It’s now possible to create and run Worst interpreters from within.
Also, raising an error doesn’t stop execution.
It pauses the interpreter – even when in the middle of a Lua function –
and passes an error value back to the outer interpreter for it to deal with
as it pleases.
Resuming the interpreter will then continue as if nothing happened.
Of course, there’s nothing forcing it to use error values specifically,
pause is available to do the same with arbitrary values.
The interactive environment now takes advantage of these additions,
resulting in a simpler implementation with nicer whitespace handling
that lets you know when more code is required by
Run an interpreter with
interpreter-run. It will return false on completion,
or any other value (e.g. an error) whenever a pause is encountered.
A consequence is that you cannot pause with false, but that’s probably fine.
interpreter-empty interpreter-inherit-definitions ; (adding definitions one at a time is also an option) [ blah blah blah here is my code ... ] interpreter-body-set while [ interpreter-run false? if [ ; completed! yay ] [ ; some error or whatever ; maybe do something useful with it ->string print ; exit loop in this example anyway #f ] ] 
Errors are “resumable” here because you can catch them and then
pretend they never happened.
For example, the
stack-empty error is resumable by putting something on the
interpreter’s stack. Then just run it again, and the code won’t realise
the stack was ever empty.
(If you don’t put anything on the stack, it will pause again with the same error.)
A catalogue of built-in errors and how to deal with them is planned.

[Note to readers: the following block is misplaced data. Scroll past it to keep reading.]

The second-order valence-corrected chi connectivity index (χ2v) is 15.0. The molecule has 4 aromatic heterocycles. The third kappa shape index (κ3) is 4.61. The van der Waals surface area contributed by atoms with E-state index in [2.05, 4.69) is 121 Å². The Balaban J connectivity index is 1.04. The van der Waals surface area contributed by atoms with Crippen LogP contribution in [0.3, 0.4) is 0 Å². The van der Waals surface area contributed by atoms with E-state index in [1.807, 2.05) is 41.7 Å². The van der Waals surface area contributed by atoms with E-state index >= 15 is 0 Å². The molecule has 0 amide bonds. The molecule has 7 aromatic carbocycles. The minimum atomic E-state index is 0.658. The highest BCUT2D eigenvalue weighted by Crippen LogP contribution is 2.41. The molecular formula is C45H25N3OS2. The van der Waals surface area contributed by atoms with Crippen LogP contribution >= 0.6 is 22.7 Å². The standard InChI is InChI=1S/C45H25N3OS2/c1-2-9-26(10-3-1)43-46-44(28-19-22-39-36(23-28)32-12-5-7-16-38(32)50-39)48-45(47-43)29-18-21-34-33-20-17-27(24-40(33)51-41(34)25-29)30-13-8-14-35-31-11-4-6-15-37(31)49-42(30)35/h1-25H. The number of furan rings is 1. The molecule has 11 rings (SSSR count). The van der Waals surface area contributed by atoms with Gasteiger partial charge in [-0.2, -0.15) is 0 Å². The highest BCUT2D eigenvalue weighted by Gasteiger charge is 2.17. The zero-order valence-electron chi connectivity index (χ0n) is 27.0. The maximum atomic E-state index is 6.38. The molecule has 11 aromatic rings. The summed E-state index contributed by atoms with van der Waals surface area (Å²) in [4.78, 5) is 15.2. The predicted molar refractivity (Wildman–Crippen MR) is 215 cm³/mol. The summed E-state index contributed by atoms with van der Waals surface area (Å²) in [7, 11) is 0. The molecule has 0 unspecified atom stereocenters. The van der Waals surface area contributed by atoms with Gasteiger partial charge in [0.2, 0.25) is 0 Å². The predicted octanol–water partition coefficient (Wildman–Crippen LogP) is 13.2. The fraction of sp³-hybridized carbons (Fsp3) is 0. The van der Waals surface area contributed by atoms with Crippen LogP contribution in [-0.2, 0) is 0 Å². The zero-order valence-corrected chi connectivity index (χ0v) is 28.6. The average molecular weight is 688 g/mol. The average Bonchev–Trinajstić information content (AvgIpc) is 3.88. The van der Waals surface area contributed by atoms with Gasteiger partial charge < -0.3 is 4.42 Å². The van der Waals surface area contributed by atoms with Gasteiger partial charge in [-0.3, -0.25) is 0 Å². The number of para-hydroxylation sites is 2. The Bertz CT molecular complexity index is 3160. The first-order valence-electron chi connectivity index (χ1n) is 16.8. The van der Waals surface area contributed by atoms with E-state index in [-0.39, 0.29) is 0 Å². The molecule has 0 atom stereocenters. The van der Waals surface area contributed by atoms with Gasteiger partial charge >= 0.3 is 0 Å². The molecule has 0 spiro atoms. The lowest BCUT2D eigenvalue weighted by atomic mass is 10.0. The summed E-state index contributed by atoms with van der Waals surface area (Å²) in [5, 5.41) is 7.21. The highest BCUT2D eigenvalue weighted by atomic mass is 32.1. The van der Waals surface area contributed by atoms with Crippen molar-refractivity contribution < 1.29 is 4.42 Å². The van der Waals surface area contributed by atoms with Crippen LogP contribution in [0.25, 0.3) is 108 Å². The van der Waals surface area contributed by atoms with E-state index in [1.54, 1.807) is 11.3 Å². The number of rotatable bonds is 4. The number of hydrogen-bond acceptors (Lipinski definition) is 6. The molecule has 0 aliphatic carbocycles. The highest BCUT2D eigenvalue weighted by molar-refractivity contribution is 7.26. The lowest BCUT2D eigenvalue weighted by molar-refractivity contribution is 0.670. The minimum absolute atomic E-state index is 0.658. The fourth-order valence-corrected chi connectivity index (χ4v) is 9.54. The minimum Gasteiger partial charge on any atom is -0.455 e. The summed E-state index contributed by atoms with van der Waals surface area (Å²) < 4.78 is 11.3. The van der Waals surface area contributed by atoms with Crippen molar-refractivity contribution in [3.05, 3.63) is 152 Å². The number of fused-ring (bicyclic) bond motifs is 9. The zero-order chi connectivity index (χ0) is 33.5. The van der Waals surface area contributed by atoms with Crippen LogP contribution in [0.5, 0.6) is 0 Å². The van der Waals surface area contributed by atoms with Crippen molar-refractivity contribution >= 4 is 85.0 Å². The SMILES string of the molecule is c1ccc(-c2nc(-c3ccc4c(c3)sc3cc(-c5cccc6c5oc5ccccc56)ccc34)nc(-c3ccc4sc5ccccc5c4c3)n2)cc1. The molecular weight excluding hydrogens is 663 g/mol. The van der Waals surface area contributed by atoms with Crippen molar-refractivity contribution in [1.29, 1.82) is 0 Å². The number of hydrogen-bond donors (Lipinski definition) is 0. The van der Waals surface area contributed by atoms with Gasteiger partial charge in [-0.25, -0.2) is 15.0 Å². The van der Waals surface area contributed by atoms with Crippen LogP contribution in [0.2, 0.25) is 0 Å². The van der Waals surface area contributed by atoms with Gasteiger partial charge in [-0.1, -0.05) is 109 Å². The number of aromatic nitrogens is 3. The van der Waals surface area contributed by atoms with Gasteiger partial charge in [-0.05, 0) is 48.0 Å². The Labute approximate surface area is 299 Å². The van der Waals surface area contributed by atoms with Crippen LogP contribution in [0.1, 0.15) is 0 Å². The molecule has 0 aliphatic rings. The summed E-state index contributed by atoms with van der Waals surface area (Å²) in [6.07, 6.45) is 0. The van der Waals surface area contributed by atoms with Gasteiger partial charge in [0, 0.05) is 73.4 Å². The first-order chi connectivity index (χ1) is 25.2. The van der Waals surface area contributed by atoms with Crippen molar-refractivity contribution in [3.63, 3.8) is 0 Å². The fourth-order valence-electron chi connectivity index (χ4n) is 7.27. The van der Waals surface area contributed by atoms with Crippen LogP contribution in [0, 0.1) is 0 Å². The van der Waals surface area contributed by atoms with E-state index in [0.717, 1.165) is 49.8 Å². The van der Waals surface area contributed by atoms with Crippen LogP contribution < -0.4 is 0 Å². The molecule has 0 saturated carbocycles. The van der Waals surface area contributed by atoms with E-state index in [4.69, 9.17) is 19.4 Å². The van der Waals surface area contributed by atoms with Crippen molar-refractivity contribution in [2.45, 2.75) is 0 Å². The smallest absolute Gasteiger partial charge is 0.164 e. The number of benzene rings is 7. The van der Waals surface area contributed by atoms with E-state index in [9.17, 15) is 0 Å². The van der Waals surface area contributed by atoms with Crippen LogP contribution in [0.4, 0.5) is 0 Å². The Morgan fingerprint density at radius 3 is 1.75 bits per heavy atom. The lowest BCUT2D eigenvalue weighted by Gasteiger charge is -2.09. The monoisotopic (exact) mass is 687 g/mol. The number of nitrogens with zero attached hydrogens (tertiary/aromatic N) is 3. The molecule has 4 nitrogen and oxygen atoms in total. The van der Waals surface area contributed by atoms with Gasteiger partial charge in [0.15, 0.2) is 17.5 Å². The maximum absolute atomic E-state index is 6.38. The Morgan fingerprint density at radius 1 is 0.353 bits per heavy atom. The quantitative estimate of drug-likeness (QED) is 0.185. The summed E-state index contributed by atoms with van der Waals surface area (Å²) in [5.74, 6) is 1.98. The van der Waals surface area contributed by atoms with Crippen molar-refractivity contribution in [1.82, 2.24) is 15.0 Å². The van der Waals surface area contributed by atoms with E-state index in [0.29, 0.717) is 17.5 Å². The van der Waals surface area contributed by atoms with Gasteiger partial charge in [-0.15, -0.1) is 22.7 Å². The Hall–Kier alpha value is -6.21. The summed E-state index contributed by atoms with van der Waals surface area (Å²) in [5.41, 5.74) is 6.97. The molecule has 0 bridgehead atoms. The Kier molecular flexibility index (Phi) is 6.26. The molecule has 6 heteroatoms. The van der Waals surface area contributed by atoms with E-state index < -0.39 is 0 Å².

Lua coroutines is how. Pausing is basically just
and the interpreter stack frames keep track of paused coroutines.
Running the interpreter checks for coroutines to resume
before stepping into any new code. That’s all there is to it.
There may well be a performance impact in using coroutines for everything
pcall. No idea!
Meanwhile, creating interpreters is not a big deal, as they are quite simple,
and running them is identical to running the main interpreter.
To what end?
Many ends may be whatted with pausable interpreters. CIL, the work-in-progress compiler/interpreter library, uses a fresh interpreter as a controlled environment, and pausing to interact with the unique symbol counter and current level of indentation.
But what about also perhaps:
- Regular ol’ throw/catch exceptions, which simply abandons the inner interpreter on error.
- List comprehensions, lazy sequence generators, asynchronous IO, coroutines, and other constructs that need to keep state around in order to produce values or otherwise do stuff.
- DSLs with their own semantics, interacting with regular code.
- Security boundaries. Don’t want to let some code access files? No problem, run it in an interpreter without any filesystem stuff defined. Want to add some kind of execution limit? Make a new interpreter and wrap every definition in something that pauses in order to decrement a counter.
It may be that no user code will ever use subinterpreters or pausing directly, but they should enable some neat stuff.